It seems like every post I write on here is either a) a video or b) a story of some ridiculous antic or c) a tirade about sleep deprivation. Well, true to form, I'm going to deliver on option b with a little of option c mixed in for good measure.
After what felt like months--but was really only a week and a half or so--Mia's sleeping patterns straightened out from our trip. Yet, I've learned to cautiously tread on such statements, so to rephrase that, Mia slept really well Sunday and Monday night, as well as during the day. Tuesday night, however, was a different story. While she woke up sometime after midnight and seemed fairly easy to soothe back to sleep, staying asleep was the challenge. Even after bringing her to our bed where sometimes she konks out being so close to her parents didn't work (pretty sure she thought that was a 2am playdate), she finally went down again until 6:30ish.
Feeling like a zombie after such little sleep, I really didn't expect her to stay up long for her midmorning nap, so to move things along, Mia & I took a trip to one our favorite destinations, SuperTarget. After a moderately quick spree at Target, sped up at the end by her insistence that I hold her while I pay for the groceries at checkout, we exited the store and headed for the car.
Mia's a bit precocious. She knows a fake cell phone from a real one, a fake laptop from a Mac, and fake kiddy keys from mommy's only set. While we walking out to the car, to be able to steer the cart with all my stuff & Mia, I appeased her by giving her the [real] car keys to play with. I set her in her carseat, closed her door so she wouldn't chuck the keys elsewhere, and unloaded the groceries in the trunk and then closing it. As I was briskly walking to the driver's side door I hear * click click * and suddenly realize that Mia has most definitely locked herself in the car.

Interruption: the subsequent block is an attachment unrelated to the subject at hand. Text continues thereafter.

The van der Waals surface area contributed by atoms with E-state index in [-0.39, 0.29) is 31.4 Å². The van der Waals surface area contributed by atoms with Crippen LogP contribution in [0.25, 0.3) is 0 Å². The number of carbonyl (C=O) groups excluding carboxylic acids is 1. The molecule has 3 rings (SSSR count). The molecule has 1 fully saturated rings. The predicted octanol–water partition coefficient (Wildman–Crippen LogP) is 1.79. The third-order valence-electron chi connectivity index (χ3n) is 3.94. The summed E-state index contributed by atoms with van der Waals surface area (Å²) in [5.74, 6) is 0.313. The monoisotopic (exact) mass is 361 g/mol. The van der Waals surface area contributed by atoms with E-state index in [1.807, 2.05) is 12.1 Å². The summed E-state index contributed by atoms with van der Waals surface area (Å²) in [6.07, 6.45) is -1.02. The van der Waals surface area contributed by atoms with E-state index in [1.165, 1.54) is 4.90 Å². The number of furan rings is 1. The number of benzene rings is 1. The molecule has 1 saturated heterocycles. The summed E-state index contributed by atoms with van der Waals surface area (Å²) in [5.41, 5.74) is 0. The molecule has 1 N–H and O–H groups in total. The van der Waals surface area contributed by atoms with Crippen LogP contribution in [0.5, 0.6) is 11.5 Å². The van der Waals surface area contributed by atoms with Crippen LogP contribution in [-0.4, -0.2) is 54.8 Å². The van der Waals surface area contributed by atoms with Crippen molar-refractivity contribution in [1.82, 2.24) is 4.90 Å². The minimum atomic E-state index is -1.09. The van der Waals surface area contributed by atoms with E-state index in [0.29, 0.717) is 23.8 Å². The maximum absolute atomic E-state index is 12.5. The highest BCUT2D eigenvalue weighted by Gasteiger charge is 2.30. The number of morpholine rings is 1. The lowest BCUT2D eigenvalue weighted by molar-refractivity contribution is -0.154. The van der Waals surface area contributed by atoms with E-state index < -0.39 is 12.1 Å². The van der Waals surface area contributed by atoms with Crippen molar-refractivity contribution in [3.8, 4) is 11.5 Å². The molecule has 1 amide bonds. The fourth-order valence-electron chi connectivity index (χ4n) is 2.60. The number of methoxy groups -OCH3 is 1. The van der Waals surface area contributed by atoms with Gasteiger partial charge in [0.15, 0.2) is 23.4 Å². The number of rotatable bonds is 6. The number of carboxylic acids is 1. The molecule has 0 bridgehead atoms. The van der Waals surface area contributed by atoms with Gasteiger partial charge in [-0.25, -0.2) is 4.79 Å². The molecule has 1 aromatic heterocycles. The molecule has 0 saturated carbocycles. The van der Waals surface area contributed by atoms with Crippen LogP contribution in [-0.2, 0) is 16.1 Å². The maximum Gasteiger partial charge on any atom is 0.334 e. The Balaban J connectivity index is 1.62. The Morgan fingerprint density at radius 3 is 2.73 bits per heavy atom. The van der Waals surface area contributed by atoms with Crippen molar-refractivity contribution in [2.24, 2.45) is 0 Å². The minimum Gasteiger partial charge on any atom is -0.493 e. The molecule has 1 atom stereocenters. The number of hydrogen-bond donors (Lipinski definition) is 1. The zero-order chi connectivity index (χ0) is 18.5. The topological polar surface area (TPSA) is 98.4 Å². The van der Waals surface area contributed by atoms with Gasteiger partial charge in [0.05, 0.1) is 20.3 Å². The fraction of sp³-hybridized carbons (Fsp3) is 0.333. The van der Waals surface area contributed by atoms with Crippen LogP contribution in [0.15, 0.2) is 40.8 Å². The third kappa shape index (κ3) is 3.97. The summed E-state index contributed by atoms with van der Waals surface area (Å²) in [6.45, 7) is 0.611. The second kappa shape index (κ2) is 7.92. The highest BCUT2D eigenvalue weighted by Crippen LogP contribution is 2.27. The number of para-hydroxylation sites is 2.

Staying calm, staying calm, I walk over to her side of the car and peek through the window and ask Mia, "Can you touch the other button? Mia, can you press the unlock button? I need you to unlock the car!" This doesn't really help or get the message across and Mia's sitting there a bit dumbfoundedly wondering why we're talking through this tinted glass.
About this time, a Target employee is coming out for his smoke break and notices I'm bargaining with what he assumes to be a small child. He asks if there's someone in the car and I say, "Yes, my 16 month old daughter just locked herself in!" He radios to the "AP" (Assets Protection), the Target Security guy who promptly contacts the county fire department. As I'm on the phone with Greg trying to reason this out, I hear sirens almost immediately. Yikes, they're fast! I'm being asked, "Ma'am, is it okay if they have to break your window?" Umm...I guess so? I didn't even really think about that one.
A nice police officer rolls up, starts asking me what happened (which always makes you feel like a guilty, irresponsible loser) as I look in to see Mia's starting to get a bit more alarmed. I can barely even explain what's happening when the fire department shows up and immediately surrounds the car with all their unlocking equipment. One firefighter was trying to assess Mia through the windows and even though she was crying pretty frantically at that point, he said she was still okay. That was sad though, to try to console your little one through a window while all these guys are trying to break into the car.
After a while, the firefighters were finally successful with opening up the lock through the window without breaking it. Yay!!! I immediately opened Mia's door and pulled her out, with her hair all sweaty and face beading with perspiration. I think much of that was from her own freaking out, and not necessarily from the heat of the car, but it had probably been at least 15 minutes.
After a quick visual rundown and an official report to the FD, plus some tips from the police officer, we were good to go. Amazingly or just via plain divine intervention, my friend Leanne had pulled up in the parking lot with her 2 yr old son just as this was all going down. So, while I was a bit mentally preoccupied with the guys arriving, trying to stay present with Mia, and explain to Greg what was happening, it was nice to have some moral support.
A few upsides:
learning the quick response time of the Pasco Fire Dept & Police Dept.
having a friend nearby, and her son to share grapes with Mia afterwards (one of her fav fruits)
Greg coming home anyway for the rest of the day
taking the hardest 1.5 hr nap I've had in quite some time later in the day
learning just one more thing to put in my arsenal / parent handbook for the rest of our lives!
... And speaking of sleep, I think I should go get some.